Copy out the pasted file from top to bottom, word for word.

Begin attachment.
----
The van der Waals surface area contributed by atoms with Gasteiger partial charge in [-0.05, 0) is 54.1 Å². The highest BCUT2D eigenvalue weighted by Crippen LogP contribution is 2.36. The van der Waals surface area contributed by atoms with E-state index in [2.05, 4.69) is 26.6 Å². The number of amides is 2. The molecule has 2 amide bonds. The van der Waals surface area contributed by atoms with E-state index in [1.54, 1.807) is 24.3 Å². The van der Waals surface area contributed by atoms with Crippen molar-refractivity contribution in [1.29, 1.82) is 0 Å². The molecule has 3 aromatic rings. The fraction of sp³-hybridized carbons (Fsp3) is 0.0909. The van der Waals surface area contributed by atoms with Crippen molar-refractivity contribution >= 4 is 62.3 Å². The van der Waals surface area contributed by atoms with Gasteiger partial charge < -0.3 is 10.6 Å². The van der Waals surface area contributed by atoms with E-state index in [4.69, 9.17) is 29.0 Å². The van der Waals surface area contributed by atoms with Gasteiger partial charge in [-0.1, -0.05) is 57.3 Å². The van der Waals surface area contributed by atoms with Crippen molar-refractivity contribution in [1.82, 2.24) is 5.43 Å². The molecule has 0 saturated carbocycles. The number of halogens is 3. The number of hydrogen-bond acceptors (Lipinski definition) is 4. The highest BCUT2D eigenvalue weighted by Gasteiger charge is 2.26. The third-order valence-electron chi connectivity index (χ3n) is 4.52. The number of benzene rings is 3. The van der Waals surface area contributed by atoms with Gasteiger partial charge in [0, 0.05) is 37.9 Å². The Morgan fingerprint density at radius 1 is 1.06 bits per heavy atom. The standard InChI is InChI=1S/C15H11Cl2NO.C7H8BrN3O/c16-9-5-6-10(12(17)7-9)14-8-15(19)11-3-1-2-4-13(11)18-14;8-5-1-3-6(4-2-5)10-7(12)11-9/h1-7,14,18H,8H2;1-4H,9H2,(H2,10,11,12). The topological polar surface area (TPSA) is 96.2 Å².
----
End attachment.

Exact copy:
The van der Waals surface area contributed by atoms with Gasteiger partial charge in [-0.05, 0) is 54.1 Å². The highest BCUT2D eigenvalue weighted by Crippen LogP contribution is 2.36. The van der Waals surface area contributed by atoms with E-state index in [2.05, 4.69) is 26.6 Å². The number of amides is 2. The molecule has 2 amide bonds. The van der Waals surface area contributed by atoms with E-state index in [1.54, 1.807) is 24.3 Å². The van der Waals surface area contributed by atoms with Crippen molar-refractivity contribution in [1.29, 1.82) is 0 Å². The molecule has 3 aromatic rings. The fraction of sp³-hybridized carbons (Fsp3) is 0.0909. The van der Waals surface area contributed by atoms with Crippen molar-refractivity contribution >= 4 is 62.3 Å². The van der Waals surface area contributed by atoms with Gasteiger partial charge < -0.3 is 10.6 Å². The van der Waals surface area contributed by atoms with E-state index in [4.69, 9.17) is 29.0 Å². The van der Waals surface area contributed by atoms with Gasteiger partial charge in [-0.1, -0.05) is 57.3 Å². The van der Waals surface area contributed by atoms with Crippen molar-refractivity contribution in [1.82, 2.24) is 5.43 Å². The molecule has 0 saturated carbocycles. The number of halogens is 3. The number of hydrogen-bond acceptors (Lipinski definition) is 4. The highest BCUT2D eigenvalue weighted by Gasteiger charge is 2.26. The third-order valence-electron chi connectivity index (χ3n) is 4.52. The number of benzene rings is 3. The van der Waals surface area contributed by atoms with Gasteiger partial charge in [0, 0.05) is 37.9 Å². The Morgan fingerprint density at radius 1 is 1.06 bits per heavy atom. The standard InChI is InChI=1S/C15H11Cl2NO.C7H8BrN3O/c16-9-5-6-10(12(17)7-9)14-8-15(19)11-3-1-2-4-13(11)18-14;8-5-1-3-6(4-2-5)10-7(12)11-9/h1-7,14,18H,8H2;1-4H,9H2,(H2,10,11,12). The topological polar surface area (TPSA) is 96.2 Å².